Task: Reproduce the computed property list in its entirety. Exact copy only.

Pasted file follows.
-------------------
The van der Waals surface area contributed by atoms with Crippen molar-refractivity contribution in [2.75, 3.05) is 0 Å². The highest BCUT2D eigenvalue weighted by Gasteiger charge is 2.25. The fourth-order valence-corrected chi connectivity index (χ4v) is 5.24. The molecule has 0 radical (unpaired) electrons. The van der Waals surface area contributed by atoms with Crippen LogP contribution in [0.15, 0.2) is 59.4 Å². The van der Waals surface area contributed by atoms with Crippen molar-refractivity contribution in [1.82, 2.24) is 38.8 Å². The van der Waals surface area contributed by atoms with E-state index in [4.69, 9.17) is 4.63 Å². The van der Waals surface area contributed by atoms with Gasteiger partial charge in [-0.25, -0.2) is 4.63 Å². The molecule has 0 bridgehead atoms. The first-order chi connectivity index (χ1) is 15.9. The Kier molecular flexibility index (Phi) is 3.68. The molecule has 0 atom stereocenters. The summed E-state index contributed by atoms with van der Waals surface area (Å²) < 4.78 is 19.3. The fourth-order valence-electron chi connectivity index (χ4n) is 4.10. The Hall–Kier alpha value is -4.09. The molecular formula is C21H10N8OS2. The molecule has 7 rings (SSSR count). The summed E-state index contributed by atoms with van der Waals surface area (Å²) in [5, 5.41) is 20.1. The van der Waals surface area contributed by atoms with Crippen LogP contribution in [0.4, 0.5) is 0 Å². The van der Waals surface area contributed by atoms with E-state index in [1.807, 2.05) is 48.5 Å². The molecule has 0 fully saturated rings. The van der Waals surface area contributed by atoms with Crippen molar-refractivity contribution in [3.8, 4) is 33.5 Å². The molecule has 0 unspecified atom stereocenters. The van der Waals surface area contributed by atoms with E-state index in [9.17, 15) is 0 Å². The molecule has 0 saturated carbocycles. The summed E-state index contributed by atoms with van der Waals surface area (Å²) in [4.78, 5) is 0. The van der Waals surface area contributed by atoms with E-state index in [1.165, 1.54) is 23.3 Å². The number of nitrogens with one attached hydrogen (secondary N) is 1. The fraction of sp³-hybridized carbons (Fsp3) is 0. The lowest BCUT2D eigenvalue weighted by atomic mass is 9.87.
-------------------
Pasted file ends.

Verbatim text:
The van der Waals surface area contributed by atoms with Crippen molar-refractivity contribution in [2.75, 3.05) is 0 Å². The highest BCUT2D eigenvalue weighted by Gasteiger charge is 2.25. The fourth-order valence-corrected chi connectivity index (χ4v) is 5.24. The molecule has 0 radical (unpaired) electrons. The van der Waals surface area contributed by atoms with Crippen LogP contribution in [0.15, 0.2) is 59.4 Å². The van der Waals surface area contributed by atoms with Crippen molar-refractivity contribution in [1.82, 2.24) is 38.8 Å². The van der Waals surface area contributed by atoms with E-state index in [4.69, 9.17) is 4.63 Å². The van der Waals surface area contributed by atoms with Gasteiger partial charge in [-0.25, -0.2) is 4.63 Å². The molecule has 0 bridgehead atoms. The first-order chi connectivity index (χ1) is 15.9. The Kier molecular flexibility index (Phi) is 3.68. The molecule has 0 atom stereocenters. The summed E-state index contributed by atoms with van der Waals surface area (Å²) < 4.78 is 19.3. The fourth-order valence-electron chi connectivity index (χ4n) is 4.10. The Hall–Kier alpha value is -4.09. The molecular formula is C21H10N8OS2. The molecule has 7 rings (SSSR count). The summed E-state index contributed by atoms with van der Waals surface area (Å²) in [5, 5.41) is 20.1. The van der Waals surface area contributed by atoms with Crippen LogP contribution in [0.4, 0.5) is 0 Å². The van der Waals surface area contributed by atoms with E-state index in [1.807, 2.05) is 48.5 Å². The molecule has 0 fully saturated rings. The van der Waals surface area contributed by atoms with Crippen molar-refractivity contribution in [3.8, 4) is 33.5 Å². The molecule has 0 unspecified atom stereocenters. The van der Waals surface area contributed by atoms with E-state index in [9.17, 15) is 0 Å². The molecule has 0 saturated carbocycles. The summed E-state index contributed by atoms with van der Waals surface area (Å²) in [4.78, 5) is 0. The van der Waals surface area contributed by atoms with E-state index in [1.165, 1.54) is 23.3 Å². The number of nitrogens with one attached hydrogen (secondary N) is 1. The fraction of sp³-hybridized carbons (Fsp3) is 0. The lowest BCUT2D eigenvalue weighted by atomic mass is 9.87.